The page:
• Facilitating Leadership Development for Learning NetworksMichelle Anderson, Networked Learning Group, NCSLNiki Thomas, Bosham Primary School, Seconded Headteacher ResearcherBERA School Improvement Symposium 2004Facilitating leadership for learning networks“Everyone has a role to facilitate the network” (Co-leader)Network Leader’s Perspectives on the growth of Networked Learning CommunitiesChris Kubiak, Networked Learning Group, NCSLJoan Bertram,Folville Junior School, Headteacher ResearcherBERA School Improvement Symposium 2004A network-o-grammeVibing out the NLCA more metaphorical network-o-grammeNetwork growth as the growth of social capital
  • Structural: networks of teachers
  • Cultural: trust, norms of mutual obligation
  • Cognitive: shared understandings and vocabulary
  • An architecture for the growth of social capitalEnabling network growthNLCs as governed entities:(but ultimately ungovernable?)Activity profiles differ at different phases of the network lifecycleEmergingEarly daysEstablishedCollaborative Enquiry in Networked Learning CommunitiesJane McGregor, Darren Homes, Julie TemperleyBERA School Improvement Symposium 2004Publicly available knowledge from theory and researchThe knowledge that we bring to the tableNew knowledge created by collaborative practiceCollaborative enquiry interacts with three fields of knowledgeNetworked Learning StrategiesPlanned by NetworksFrequency of New Activities reported in Year 1 Annual Review 04 (Cohort 1a only)Collaborative Enquiry in NLCs
  • Collaborative enquiry is designed to involve a group of school or network members, collaborating and investigating together in order to learn more about an aspect of the school/community/network environment in order to enhance the learning and experience of young people. It is intended to move beyond the people undertaking the enquiry to involve the wider community within and between schools. Collaborative enquiry contributes to adult learning in context.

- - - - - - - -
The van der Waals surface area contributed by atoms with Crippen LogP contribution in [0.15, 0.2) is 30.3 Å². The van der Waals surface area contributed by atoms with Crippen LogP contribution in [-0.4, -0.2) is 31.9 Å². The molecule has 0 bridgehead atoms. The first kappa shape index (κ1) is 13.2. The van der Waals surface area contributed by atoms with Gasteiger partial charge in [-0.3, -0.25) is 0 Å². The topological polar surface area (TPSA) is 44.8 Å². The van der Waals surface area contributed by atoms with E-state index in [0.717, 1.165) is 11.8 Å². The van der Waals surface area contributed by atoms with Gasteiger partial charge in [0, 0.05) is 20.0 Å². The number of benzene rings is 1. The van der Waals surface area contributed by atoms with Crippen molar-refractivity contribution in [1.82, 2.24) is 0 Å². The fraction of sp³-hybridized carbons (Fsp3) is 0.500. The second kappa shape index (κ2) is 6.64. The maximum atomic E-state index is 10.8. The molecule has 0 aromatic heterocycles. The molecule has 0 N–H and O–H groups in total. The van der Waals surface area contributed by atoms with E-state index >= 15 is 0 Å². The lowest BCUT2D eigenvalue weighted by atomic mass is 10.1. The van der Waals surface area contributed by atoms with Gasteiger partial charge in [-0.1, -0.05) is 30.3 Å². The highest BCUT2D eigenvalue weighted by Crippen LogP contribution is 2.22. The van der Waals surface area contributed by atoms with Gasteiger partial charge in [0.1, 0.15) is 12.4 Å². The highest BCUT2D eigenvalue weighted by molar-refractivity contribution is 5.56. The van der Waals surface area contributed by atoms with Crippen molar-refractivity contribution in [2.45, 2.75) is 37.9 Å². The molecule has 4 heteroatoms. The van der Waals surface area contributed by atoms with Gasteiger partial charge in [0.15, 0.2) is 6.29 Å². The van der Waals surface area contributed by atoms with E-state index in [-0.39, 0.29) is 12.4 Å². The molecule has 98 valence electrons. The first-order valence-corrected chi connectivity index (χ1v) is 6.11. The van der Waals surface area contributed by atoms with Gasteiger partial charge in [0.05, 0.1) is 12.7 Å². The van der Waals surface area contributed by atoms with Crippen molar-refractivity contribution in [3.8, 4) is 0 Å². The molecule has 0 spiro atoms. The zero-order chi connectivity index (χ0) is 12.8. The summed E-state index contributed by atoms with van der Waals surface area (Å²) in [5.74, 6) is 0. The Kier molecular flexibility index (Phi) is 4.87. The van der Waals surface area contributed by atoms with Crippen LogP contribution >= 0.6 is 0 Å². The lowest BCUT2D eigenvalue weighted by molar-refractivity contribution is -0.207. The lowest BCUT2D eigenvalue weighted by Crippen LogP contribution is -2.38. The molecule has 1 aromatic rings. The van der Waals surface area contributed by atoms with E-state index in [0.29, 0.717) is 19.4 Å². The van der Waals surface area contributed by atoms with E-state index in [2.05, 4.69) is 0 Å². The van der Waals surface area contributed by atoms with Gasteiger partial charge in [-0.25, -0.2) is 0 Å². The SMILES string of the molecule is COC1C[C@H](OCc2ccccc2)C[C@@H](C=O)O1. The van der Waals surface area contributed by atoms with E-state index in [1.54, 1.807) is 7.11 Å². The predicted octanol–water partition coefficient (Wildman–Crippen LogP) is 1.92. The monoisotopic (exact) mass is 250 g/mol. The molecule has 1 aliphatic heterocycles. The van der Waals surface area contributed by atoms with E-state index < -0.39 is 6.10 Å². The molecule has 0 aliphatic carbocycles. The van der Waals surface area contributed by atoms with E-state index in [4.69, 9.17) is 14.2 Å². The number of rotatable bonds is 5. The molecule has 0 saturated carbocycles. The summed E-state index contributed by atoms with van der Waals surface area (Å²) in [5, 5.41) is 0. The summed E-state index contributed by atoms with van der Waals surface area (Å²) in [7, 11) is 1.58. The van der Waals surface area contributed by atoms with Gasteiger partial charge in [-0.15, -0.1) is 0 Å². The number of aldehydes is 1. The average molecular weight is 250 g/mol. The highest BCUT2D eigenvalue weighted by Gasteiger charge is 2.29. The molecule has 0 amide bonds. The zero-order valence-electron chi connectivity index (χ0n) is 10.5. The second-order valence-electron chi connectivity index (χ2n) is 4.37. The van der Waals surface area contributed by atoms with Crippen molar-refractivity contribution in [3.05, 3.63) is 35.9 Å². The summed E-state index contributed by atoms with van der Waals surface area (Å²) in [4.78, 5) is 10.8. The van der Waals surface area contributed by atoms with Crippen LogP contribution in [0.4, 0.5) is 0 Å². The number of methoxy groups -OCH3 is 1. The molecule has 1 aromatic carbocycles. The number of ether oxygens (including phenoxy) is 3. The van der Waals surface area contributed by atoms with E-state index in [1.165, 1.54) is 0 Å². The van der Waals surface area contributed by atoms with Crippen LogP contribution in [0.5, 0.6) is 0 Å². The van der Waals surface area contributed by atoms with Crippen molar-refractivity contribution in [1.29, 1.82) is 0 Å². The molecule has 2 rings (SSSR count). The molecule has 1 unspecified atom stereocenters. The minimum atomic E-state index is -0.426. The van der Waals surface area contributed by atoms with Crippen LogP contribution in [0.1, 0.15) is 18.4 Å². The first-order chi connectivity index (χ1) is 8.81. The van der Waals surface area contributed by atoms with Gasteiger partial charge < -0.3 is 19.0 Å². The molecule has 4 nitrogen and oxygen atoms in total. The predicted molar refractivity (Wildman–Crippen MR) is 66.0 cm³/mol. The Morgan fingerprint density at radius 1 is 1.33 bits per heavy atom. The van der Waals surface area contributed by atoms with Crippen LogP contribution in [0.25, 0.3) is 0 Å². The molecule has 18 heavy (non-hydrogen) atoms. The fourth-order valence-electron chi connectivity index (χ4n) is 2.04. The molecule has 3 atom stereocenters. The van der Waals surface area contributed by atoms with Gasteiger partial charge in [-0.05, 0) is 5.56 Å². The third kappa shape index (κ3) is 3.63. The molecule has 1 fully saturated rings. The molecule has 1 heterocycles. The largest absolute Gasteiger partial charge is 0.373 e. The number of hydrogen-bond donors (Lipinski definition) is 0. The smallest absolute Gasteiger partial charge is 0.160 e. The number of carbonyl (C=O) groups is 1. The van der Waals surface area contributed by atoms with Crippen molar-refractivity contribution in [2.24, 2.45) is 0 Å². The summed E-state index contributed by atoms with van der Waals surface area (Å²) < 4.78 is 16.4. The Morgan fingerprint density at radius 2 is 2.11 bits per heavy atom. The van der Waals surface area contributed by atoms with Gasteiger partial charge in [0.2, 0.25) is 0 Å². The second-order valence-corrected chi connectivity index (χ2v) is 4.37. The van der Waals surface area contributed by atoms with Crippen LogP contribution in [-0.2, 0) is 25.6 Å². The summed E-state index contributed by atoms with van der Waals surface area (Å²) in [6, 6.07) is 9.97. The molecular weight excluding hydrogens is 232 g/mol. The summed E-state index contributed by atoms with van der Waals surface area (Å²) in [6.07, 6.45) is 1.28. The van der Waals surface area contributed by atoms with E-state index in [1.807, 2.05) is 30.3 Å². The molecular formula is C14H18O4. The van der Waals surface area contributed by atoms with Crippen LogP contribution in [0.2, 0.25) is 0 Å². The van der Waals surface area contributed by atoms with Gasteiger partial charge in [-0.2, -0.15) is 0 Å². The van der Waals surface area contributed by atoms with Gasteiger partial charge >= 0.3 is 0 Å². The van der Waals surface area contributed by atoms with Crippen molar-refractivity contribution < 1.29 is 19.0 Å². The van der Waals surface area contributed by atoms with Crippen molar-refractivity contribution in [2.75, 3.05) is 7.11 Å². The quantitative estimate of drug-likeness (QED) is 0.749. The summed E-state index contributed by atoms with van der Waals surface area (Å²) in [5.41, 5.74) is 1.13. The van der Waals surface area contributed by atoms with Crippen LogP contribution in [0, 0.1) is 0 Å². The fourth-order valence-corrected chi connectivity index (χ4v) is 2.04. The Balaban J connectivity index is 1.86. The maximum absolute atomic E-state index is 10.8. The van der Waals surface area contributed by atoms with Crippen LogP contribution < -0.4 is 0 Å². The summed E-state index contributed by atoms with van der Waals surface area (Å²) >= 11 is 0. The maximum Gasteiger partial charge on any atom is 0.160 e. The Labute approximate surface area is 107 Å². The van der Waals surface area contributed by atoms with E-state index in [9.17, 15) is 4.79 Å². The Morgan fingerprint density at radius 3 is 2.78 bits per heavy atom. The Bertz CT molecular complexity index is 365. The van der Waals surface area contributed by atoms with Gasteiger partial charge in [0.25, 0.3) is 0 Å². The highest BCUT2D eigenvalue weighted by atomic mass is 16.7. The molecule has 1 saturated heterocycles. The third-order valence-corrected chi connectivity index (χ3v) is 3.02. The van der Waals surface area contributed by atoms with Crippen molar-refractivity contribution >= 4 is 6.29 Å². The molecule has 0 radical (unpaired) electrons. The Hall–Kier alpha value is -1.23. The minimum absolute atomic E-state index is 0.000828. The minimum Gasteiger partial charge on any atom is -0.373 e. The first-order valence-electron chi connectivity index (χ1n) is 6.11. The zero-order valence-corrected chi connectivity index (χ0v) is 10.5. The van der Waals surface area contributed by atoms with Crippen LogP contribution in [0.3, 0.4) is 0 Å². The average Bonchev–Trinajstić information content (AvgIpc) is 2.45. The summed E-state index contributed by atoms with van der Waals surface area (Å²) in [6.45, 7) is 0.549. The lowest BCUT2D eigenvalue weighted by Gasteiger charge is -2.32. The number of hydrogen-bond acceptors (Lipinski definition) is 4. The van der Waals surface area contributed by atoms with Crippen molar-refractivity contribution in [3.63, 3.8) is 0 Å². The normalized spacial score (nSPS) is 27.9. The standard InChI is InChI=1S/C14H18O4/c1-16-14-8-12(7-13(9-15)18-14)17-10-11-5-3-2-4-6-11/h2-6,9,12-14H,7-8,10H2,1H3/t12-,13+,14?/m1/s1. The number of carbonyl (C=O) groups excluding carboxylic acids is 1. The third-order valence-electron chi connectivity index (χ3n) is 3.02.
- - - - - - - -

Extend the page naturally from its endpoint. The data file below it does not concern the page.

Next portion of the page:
• (Jackson et al., Forthcoming)Characteristics of collaborative enquiry
  • taking the current school context as the starting point
  • problematising the day to day work ( not making assumptions about what is going on, but questioning what is taken for granted)
  • building out from what has gone before and what is already known
  • engaging in a process of investigation that is rigorous and disciplined in relation to purpose
  • ensuring that data gathering and analysis are understood by all involved to be an essential part of the process
  • the process of knowledge creation
  • representing findings in such a way that they can be accessed by other teachers.
  • Typical enquiry activities(Kubiak et al., In preparation)Pupil Involvement in NLC enquiry
  • pupil perception questionnaires and surveys
  • feedback on teaching and learning
  • pupil intervisitations and ‘learning walks’
  • pupils as co-researchers
  • Students as Researchers
  • Some future possibilities for ‘networked’ enquiry.
  • Iterative research between groups of researchers within a network
  • Enhanced capacity for long term development of enquiry in schools
  • Moving from projects to a culture of enquiry
  • A national network of practitioners able to support enquiry
  • Related Search